Logging, thinning would not curtail wildfires
By George Wuerthner
Published: Dec 26, 2008 09:26AM
Opinion: Editorials & Letters: Story
Kathy Lynn’s guest viewpoint in the Dec. 17 edition of The Register-Guard about wildfires and protecting communities was full of flawed assumptions, and consequently flawed solutions.
Lynn correctly noted that acreage burned by wildfire has increased, but she implied that somehow this was a result of “unhealthy” forests — and her implied solution is more logging.
Unfortunately in ecology, what seems obvious is not always accurate. Remember, the sun does appear to go around the Earth.
Contrary to common opinion, large blazes are not driven primarily by fuels, but by climatic conditions. When you have high winds, high temperatures, low humidity and severe drought, you have the right ingredients for large fires.
Not surprisingly, the past decade has been a period of severe drought, high summer temperatures and low humidity. Those conditions have been coupled at times with high winds — so naturally we would expect more large blazes.
Such weather-driven blazes are unstoppable and go out only when the weather changes — not because of a lack of fuels.
Although we are seeing more charred acres in recent year, the idea that this trend is unnatural is skewed by our limited time perspective.
The years between 1940 and late 1980s were moister and cooler than, say, the turn of the century or in the past decade. Unfavorable conditions for fire ignitions kept the annual acreage of wildfires down to historically low levels.
However, if you go back even to the turn of the century, you will find that tens of millions of acres burned annually — including a single fire in Idaho and Montana that in 1910 charred more than 3.5 million acres. One researcher in California recently estimated that prior to 1850, an average of 5 million to 6 million acres burned annually in California alone.
Healthy ecosystems burn, and often burn by the tens of millions of acres. The spate of large wildfires we are experiencing now are not “abnormal” or an indication of “unhealthy” forest. Rather, we are seeing the natural response of a healthy forest ecosystem.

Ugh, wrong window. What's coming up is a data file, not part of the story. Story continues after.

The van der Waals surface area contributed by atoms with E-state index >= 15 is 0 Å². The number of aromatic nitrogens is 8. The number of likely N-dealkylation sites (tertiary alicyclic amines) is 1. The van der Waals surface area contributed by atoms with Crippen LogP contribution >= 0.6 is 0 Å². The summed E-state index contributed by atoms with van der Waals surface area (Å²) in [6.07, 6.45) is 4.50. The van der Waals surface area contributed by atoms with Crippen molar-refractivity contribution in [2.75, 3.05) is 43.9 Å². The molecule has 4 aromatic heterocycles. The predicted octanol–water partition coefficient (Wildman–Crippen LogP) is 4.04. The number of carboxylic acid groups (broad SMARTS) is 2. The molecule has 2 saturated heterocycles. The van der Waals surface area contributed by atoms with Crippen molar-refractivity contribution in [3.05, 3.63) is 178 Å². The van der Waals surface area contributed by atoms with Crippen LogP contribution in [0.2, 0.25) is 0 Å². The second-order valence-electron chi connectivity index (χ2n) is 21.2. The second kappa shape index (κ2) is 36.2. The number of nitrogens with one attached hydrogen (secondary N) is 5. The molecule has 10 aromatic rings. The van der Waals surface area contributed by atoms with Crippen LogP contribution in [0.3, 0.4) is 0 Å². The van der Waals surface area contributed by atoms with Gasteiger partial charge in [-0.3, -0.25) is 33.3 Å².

Given that wildfire was so common for thousands of years, it is not surprising that recent research shows that wildfires, particularly severe wildfires, increase biodiversity.
If anything, we probably need more wildfire, not less. With global warming we will probably get it, as vegetative communities adapt to new climatic realities.
Another surprising finding is that mechanical fuels treatment, commonly known as logging and thinning, typically has little effect on the spread of wildfires. In fact, in some cases, it can increase wildfires’ spread and severity by increasing the fine fuels on the ground (slash) and by opening the forest to greater wind and solar penetration, drying fuels faster than in unlogged forests.
Although we are really unable to stop fires, nor prevent their spread by logging and thinning, that doesn’t mean we need to let fire burn down homes.
Research by Jack Cohen at the Missoula Fire Lab in Montana has found that the most effective strategy for protecting homes and communities is accomplished by reducing the flammability of homes. Replacing wooden shingles with metal roofs, removing firewood from around a home, keeping gutters free of debris and other simple measures can significantly reduce the likelihood that a home will burn.
Logging the forests is not the answer to protecting our communities from wildfire, nor does the sun circle the Earth.
George Wuerthner is a part-time resident of Eugene. He is an ecologist, and the author of 34 books, including “Wildfire: A Century of Failed Forest Policy.